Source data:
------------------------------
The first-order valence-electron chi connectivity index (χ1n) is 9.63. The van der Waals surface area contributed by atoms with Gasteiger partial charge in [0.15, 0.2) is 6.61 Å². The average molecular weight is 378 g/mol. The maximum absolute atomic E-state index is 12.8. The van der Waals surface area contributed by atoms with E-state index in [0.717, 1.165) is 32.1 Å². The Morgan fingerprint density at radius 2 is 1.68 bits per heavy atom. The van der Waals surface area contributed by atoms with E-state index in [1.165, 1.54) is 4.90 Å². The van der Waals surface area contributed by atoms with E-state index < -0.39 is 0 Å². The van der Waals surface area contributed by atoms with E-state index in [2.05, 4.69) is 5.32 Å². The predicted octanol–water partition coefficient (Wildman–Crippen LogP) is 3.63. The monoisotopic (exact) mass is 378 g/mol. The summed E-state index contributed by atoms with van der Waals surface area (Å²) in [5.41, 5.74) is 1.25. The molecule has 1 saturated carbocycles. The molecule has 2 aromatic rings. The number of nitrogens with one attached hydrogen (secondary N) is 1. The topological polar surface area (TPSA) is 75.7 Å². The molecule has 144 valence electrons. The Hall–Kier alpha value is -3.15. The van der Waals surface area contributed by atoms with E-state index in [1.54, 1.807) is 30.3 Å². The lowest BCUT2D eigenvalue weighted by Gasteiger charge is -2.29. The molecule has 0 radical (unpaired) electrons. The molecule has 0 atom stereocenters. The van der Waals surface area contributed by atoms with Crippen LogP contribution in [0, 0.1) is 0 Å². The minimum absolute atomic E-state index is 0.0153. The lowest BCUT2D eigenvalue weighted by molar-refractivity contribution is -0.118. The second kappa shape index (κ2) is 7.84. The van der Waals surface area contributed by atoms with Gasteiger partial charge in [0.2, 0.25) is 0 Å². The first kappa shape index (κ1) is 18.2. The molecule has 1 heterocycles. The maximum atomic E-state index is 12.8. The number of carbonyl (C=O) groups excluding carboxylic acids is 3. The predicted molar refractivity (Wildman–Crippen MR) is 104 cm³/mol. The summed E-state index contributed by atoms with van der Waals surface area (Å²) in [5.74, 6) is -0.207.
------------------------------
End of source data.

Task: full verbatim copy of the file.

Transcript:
The first-order valence-electron chi connectivity index (χ1n) is 9.63. The van der Waals surface area contributed by atoms with Gasteiger partial charge in [0.15, 0.2) is 6.61 Å². The average molecular weight is 378 g/mol. The maximum absolute atomic E-state index is 12.8. The van der Waals surface area contributed by atoms with E-state index in [0.717, 1.165) is 32.1 Å². The Morgan fingerprint density at radius 2 is 1.68 bits per heavy atom. The van der Waals surface area contributed by atoms with E-state index in [1.165, 1.54) is 4.90 Å². The van der Waals surface area contributed by atoms with E-state index < -0.39 is 0 Å². The van der Waals surface area contributed by atoms with E-state index in [2.05, 4.69) is 5.32 Å². The predicted octanol–water partition coefficient (Wildman–Crippen LogP) is 3.63. The monoisotopic (exact) mass is 378 g/mol. The summed E-state index contributed by atoms with van der Waals surface area (Å²) in [5.41, 5.74) is 1.25. The molecule has 1 saturated carbocycles. The molecule has 2 aromatic rings. The number of nitrogens with one attached hydrogen (secondary N) is 1. The topological polar surface area (TPSA) is 75.7 Å². The molecule has 144 valence electrons. The Hall–Kier alpha value is -3.15. The van der Waals surface area contributed by atoms with E-state index in [1.54, 1.807) is 30.3 Å². The lowest BCUT2D eigenvalue weighted by Gasteiger charge is -2.29. The molecule has 0 radical (unpaired) electrons. The molecule has 0 atom stereocenters. The van der Waals surface area contributed by atoms with Crippen LogP contribution in [0, 0.1) is 0 Å². The minimum absolute atomic E-state index is 0.0153. The lowest BCUT2D eigenvalue weighted by molar-refractivity contribution is -0.118. The second kappa shape index (κ2) is 7.84. The van der Waals surface area contributed by atoms with Gasteiger partial charge in [0.2, 0.25) is 0 Å². The first kappa shape index (κ1) is 18.2. The molecule has 1 heterocycles. The maximum atomic E-state index is 12.8. The number of carbonyl (C=O) groups excluding carboxylic acids is 3. The predicted molar refractivity (Wildman–Crippen MR) is 104 cm³/mol. The summed E-state index contributed by atoms with van der Waals surface area (Å²) in [5.74, 6) is -0.207.